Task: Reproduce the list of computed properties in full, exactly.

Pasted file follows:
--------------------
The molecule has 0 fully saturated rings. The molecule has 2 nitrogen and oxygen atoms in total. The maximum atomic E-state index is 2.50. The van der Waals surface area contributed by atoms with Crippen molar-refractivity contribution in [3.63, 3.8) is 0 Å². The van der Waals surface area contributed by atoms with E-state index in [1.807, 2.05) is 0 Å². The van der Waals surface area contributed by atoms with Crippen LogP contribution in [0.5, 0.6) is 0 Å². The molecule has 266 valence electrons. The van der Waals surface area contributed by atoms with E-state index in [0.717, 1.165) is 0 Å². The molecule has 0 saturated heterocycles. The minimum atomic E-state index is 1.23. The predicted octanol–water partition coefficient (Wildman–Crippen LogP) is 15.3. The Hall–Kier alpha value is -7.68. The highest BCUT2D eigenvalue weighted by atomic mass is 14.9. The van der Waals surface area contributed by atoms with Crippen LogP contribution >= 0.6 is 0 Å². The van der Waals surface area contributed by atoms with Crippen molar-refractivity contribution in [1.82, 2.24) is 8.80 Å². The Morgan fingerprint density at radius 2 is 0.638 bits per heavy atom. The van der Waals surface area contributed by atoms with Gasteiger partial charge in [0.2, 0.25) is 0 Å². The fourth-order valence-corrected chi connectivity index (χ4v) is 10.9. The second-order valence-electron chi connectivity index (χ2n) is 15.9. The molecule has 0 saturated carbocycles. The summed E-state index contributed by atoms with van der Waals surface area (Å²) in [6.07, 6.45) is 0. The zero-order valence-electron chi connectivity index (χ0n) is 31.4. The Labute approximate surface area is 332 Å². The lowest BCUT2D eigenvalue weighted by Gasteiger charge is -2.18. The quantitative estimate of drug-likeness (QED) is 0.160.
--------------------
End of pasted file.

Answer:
The molecule has 0 fully saturated rings. The molecule has 2 nitrogen and oxygen atoms in total. The maximum atomic E-state index is 2.50. The van der Waals surface area contributed by atoms with Crippen molar-refractivity contribution in [3.63, 3.8) is 0 Å². The van der Waals surface area contributed by atoms with E-state index in [1.807, 2.05) is 0 Å². The van der Waals surface area contributed by atoms with Crippen LogP contribution in [0.5, 0.6) is 0 Å². The molecule has 266 valence electrons. The van der Waals surface area contributed by atoms with E-state index in [0.717, 1.165) is 0 Å². The molecule has 0 saturated heterocycles. The minimum atomic E-state index is 1.23. The predicted octanol–water partition coefficient (Wildman–Crippen LogP) is 15.3. The Hall–Kier alpha value is -7.68. The highest BCUT2D eigenvalue weighted by atomic mass is 14.9. The van der Waals surface area contributed by atoms with Crippen LogP contribution >= 0.6 is 0 Å². The van der Waals surface area contributed by atoms with Crippen molar-refractivity contribution in [1.82, 2.24) is 8.80 Å². The Morgan fingerprint density at radius 2 is 0.638 bits per heavy atom. The van der Waals surface area contributed by atoms with Gasteiger partial charge in [0.2, 0.25) is 0 Å². The fourth-order valence-corrected chi connectivity index (χ4v) is 10.9. The second-order valence-electron chi connectivity index (χ2n) is 15.9. The molecule has 0 saturated carbocycles. The summed E-state index contributed by atoms with van der Waals surface area (Å²) in [6.07, 6.45) is 0. The zero-order valence-electron chi connectivity index (χ0n) is 31.4. The Labute approximate surface area is 332 Å². The lowest BCUT2D eigenvalue weighted by Gasteiger charge is -2.18. The quantitative estimate of drug-likeness (QED) is 0.160.